actually this is not true. with both blackmagic and kona boards capable of 2k (kona 3 for example) you can put a 2k 4:4:4 rapper around the dpx's and edit them in fcp. though you would only want to do that if you were nuts. instead the best idea would be to to transcode into compressed codec edit and then reconect to the dpx files in color when you would grade the dpx files directly. this would be spanking and you would grade in 32 bit float. with all the hardware and software and monitor rental you would need for the price of a few days in a top d.i suite. just don't scrimp on the 'color'- ist.

keith
  • 0

#6 Michael Most

Michael Most
  • Basic Members
  • PipPipPipPip
  • 765 posts
  • Other

Posted 01 September 2007 - 02:41 PM

...reconect to the dpx files in color when you would grade the dpx files directly. this would be spanking and you would grade in 32 bit float. with all the hardware and software and monitor rental you would need for the price of a few days in a top d.i suite. just don't scrimp on the 'color'- ist.


Then why not go to the DI suite, where you not only get significantly better monitoring - with proper calibration for the output format you're targeting, whatever that is - but you also get a top-notch colorist who's much more familiar with the environment, the equipment, the problems, the workflow, and the nuances of color correction than you probably are?

The fact is that unless you're willing to spend about $80,000 on a projector, and create a proper screening environment, and truly understand how to manage a color calibration path, you're NOT getting "all the hardware and software and monitor rental" you get when you walk into a room designed for the purpose, and staffed by someone who does it for a living. Depending on the level of your project, that might or might not be important to you, however.

Also, if you go the Color path, you must ultimately render the clips in the timeline and then return to Final Cut to create deliverables and render whatever transitions you might have. As soon as you do this, you're back to Final Cut's 8 bit render path for anything other than YUV. The only way to avoid this is to create all effects - and this means transitions, fades, title overlays, anything - in another program, like After Effects. You're getting into a very convoluted finishing path by working this way. The only justification I can think of for it is that you're doing a purely personal project and have no money to spend - other than what you need to spend to acquire Final Cut, After Effects, a fast Mac to run them on, and lots of very fast storage.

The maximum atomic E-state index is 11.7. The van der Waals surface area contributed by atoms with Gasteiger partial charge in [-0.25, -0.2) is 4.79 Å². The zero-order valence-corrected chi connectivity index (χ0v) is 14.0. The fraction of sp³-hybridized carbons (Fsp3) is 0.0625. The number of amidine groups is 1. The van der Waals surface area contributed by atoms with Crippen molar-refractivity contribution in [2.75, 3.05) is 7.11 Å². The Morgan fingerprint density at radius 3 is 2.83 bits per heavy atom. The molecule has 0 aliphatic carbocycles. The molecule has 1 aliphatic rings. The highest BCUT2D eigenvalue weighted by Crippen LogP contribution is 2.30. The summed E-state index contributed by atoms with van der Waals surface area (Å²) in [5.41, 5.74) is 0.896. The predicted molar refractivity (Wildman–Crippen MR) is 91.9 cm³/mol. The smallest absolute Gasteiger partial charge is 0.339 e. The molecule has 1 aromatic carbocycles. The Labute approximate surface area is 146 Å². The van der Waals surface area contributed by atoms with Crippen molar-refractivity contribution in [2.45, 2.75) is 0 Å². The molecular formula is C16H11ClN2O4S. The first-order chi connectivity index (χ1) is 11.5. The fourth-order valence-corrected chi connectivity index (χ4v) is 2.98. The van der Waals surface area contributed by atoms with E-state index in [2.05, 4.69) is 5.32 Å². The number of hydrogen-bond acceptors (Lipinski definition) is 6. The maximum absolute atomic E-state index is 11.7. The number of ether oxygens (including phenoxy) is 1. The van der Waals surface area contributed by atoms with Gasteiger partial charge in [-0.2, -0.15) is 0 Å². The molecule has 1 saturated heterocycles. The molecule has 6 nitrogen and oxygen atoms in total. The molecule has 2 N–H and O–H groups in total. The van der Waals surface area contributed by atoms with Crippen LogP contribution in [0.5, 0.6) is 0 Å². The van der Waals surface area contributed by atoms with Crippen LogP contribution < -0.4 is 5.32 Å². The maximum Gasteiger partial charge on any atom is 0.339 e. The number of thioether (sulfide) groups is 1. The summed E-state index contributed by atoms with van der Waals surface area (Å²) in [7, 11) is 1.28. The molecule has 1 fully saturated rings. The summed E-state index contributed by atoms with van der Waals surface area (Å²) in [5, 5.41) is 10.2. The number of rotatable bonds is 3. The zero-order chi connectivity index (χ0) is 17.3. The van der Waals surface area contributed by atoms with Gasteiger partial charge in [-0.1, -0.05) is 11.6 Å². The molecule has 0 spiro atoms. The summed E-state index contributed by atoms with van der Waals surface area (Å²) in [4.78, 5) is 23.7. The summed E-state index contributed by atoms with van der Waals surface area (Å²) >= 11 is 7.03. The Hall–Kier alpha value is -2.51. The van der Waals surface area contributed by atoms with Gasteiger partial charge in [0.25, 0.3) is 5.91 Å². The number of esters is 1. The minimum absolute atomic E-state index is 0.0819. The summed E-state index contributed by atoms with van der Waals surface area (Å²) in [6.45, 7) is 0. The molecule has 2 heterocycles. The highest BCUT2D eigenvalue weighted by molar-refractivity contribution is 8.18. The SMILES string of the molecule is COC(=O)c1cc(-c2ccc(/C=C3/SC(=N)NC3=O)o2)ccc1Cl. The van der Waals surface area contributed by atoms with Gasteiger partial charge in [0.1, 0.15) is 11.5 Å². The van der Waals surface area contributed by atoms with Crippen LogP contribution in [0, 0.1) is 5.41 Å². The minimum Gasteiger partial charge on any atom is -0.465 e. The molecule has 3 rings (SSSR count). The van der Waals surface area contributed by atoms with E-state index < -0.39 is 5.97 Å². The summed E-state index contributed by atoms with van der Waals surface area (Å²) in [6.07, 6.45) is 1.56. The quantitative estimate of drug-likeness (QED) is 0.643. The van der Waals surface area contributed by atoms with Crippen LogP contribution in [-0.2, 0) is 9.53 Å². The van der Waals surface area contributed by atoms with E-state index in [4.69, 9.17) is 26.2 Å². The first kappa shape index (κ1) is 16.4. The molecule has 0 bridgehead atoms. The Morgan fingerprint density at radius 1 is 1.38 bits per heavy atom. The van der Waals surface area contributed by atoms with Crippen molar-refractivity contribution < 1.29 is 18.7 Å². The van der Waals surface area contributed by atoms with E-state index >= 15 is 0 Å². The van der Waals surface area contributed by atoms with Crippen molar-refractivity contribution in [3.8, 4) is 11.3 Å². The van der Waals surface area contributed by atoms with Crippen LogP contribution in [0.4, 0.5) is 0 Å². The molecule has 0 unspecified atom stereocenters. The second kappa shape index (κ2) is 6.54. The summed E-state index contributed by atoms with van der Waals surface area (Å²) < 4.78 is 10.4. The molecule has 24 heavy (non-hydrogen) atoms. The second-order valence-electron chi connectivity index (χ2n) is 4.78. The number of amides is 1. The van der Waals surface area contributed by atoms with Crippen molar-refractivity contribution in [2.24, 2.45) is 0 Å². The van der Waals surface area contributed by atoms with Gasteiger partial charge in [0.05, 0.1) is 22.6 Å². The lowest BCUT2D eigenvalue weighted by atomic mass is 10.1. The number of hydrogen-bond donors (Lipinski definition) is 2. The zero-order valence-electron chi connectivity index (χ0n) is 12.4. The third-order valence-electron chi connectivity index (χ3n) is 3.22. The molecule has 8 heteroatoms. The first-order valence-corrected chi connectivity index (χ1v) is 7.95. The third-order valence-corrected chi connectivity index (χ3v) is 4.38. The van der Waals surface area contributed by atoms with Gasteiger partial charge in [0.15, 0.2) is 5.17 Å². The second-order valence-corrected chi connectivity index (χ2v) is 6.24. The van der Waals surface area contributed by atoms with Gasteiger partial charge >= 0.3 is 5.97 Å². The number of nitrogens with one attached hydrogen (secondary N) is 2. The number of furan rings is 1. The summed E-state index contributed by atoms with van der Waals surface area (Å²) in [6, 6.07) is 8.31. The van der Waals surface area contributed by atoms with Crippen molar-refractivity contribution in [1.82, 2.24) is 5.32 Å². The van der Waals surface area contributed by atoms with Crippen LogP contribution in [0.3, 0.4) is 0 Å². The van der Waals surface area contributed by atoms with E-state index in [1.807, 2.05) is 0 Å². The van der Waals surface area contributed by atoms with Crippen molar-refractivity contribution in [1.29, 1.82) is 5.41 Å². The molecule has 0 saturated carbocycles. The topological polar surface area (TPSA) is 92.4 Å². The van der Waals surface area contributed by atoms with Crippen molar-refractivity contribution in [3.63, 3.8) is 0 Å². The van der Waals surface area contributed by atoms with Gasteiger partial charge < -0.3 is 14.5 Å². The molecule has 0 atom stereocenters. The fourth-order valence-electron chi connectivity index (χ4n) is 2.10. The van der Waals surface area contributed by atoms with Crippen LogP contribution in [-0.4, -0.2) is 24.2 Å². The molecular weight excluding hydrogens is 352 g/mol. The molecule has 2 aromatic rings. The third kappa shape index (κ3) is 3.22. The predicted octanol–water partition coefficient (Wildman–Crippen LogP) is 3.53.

• 0

#7 Phil Rhodes

Phil Rhodes
  • Sustaining Members
  • 11937 posts
  • Other

Posted 01 September 2007 - 04:08 PM

> Then why not go to the DI suite...

Because it costs seven hundred dollars an hour.

Everything you have said is true. Whether it's a good application of funds or not is a matter of opinion.

Phil
  • 0


Tai Audio

Ritter Battery

Gamma Ray Digital Inc

Visual Products

Media Blackout - Custom Cables and AKS

Glidecam

Technodolly

Broadcast Solutions Inc

Rig Wheels Passport

Abel Cine

Willys Widgets

Metropolis Post

The Slider

Aerial Filmworks

Paralinx LLC

CineTape

CineLab

Opal

FJS International, LLC

rebotnix Technologies

Wooden Camera

Tai Audio

Media Blackout - Custom Cables and AKS

Broadcast Solutions Inc

Wooden Camera

Paralinx LLC

Technodolly

FJS International, LLC

rebotnix Technologies

Abel Cine

Glidecam

CineLab

Visual Products

Rig Wheels Passport

CineTape

Aerial Filmworks

Gamma Ray Digital Inc

Metropolis Post

Opal

Willys Widgets

Ritter Battery

The Slider